My Feelings From a Midsummer Night’s Dream Play
“A Midsummer Night’s Dream” Write-Up
“A Midsummer Night’s Dream”, a play set in Athens and written by the famous playwright William Shakespeare, is one of his more well-known comedies. The play starts out with Theseus, the Duke of Athens, settling a quarrel between a father and his daughter Hermia. He wants her to marry Demetrius, but she loves another man, Lysander. Theseus, as the duke, feels obligated to uphold Athenian law, and tells Hermia that she has until the day of his own wedding to choose either to live forever as a nun in seclusion or marry Demetrius.
Lysander and Hermia choose to elope, and Helena, who is in love with Demetrius, finds out about their plans. In an attempt to divert Demetrius’ attention away from Hermia and towards her, she exposes Hermia’s plan to flee with Lysander to Demetrius.
Meanwhile, a group of tradesmen are arranging a play for Theseus to commemorate his wedding. The audience is introduced to Nick Bottom, a self-appointed “assistant director” who is determined to style the play his own way.
In another instance, the fairy queen and king are in the midst of an intense fight over the possession of an Indian boy. The king, Oberon, demands to have the boy, but Titania, the queen, tells him that the boy is under her protection. Oberon, enraged, tells his loyal servant Puck to bring him a flower, love-in-idleness, that makes people fall in love with the first thing they see. He decides that he will make Titania fall in love with a beast in order to exact his revenge.
Oberon sees Demetrius and Helena in the woods on their search for the lovers, and, after seeing Demetrius not returning Helena’s love for him, tells Puck to use the love-in-idleness on Demetrius also. Lysander and Hermia decide to take a rest in the same woods, and as they lie asleep, Puck mistakes Lysander for Demetrius, and puts droplets of the flower juice on Lysander’s eyelids. Demetrius leaves Helena behind, and while Helena is searching for him, she stumbles upon Lysander and Hermia. Lysander wakes to Helena’s face and falls in love with her. Puck happens upon the play rehearsal in the woods, and decides to play a trick on Bottom by giving him the head of an ass. Titania sees Bottom and falls in love with him.
Oberon is delighted that Titania has fallen in love with an ass, but when he realizes that Puck placed the wrong Athenian under the flower’s spell, he tells Puck to right his wrongs. Puck gives Lysander and TItania the antidote, changes Bottom’s head back to its original form, but also makes Demetrius fall in love with Helena. Theseus finds the four lovers and, finding that they are happy and had no qualms with one another, is overjoyed. The play ends happily – the three couples, Theseus and his fiancee Hippolyta; Demetrius and Helena; and Lysander and Hermia marry the same day.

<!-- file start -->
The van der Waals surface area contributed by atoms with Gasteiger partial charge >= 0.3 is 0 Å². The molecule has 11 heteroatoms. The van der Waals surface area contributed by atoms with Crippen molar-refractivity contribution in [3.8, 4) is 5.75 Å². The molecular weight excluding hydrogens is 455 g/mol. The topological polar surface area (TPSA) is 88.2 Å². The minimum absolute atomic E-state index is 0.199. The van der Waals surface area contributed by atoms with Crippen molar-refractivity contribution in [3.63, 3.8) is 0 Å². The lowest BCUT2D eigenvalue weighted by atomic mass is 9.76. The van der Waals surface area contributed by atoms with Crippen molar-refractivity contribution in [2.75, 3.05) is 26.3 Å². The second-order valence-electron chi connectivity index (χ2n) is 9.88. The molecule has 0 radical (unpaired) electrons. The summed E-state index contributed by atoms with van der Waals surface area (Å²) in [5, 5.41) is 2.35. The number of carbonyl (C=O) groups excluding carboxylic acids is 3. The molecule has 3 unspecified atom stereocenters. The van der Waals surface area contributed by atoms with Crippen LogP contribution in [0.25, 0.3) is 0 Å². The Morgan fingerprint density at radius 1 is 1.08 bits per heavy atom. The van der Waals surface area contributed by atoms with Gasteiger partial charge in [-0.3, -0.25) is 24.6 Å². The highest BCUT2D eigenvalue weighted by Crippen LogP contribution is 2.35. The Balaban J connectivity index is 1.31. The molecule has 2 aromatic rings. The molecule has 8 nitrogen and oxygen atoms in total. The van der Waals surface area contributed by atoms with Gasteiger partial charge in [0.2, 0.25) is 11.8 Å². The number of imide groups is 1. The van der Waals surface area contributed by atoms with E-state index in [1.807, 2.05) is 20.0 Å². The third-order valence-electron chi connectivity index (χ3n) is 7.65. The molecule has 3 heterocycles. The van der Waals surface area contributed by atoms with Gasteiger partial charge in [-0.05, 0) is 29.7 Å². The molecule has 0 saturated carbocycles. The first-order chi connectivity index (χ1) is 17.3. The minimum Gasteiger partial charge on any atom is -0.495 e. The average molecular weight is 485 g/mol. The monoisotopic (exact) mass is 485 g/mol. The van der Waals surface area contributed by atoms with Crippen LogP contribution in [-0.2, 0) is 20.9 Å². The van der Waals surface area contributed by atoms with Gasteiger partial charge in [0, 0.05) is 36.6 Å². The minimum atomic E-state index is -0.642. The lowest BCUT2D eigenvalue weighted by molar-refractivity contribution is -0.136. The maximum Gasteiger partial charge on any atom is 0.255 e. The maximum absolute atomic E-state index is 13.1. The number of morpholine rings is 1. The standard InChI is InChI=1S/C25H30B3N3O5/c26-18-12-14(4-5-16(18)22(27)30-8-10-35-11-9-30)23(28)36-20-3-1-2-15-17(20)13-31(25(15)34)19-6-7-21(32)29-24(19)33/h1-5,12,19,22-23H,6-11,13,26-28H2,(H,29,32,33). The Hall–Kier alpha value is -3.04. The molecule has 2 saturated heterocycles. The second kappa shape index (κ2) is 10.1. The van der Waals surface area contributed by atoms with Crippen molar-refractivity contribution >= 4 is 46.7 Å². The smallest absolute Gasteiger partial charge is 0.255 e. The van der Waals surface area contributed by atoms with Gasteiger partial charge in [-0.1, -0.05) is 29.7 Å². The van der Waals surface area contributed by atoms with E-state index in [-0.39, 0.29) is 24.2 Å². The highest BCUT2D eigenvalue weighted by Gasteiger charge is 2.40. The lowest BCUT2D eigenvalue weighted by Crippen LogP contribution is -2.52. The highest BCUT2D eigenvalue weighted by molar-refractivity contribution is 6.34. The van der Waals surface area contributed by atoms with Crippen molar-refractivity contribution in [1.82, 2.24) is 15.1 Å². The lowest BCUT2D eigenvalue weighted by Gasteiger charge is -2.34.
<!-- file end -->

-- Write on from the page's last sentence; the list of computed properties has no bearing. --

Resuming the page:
I really liked how Amanda Cullen portrayed the love-struck Hernia. Her acting is pretty awesome – listening to Hermia’s emotional lines gave me chills down my spine. Especially in the scene right after Hermia’s father forbid her to marry Lysander, the way she spoke her lines as the visibly distraught daughter made me want to go on stage and comfort her. This play definitely displayed her acting prowess. Gavin Bains was also superb as the garrulous Nick Bottom. I loved how energetic he was, how accurately he portrayed Bottom. Although he was annoying sometimes, he was funny more often than not. If Shakespeare saw how Gavin played Bottom, I think he would be satisfied. The other actors also deserve recognition for making this play a success – I just thought that these two acted above and beyond in the showing of “A Midsummer Night’s Dream” that I attended. Overall, the play was fantastic. This was my first time experiencing live MHS theater, and I definitely look forward to my next time!
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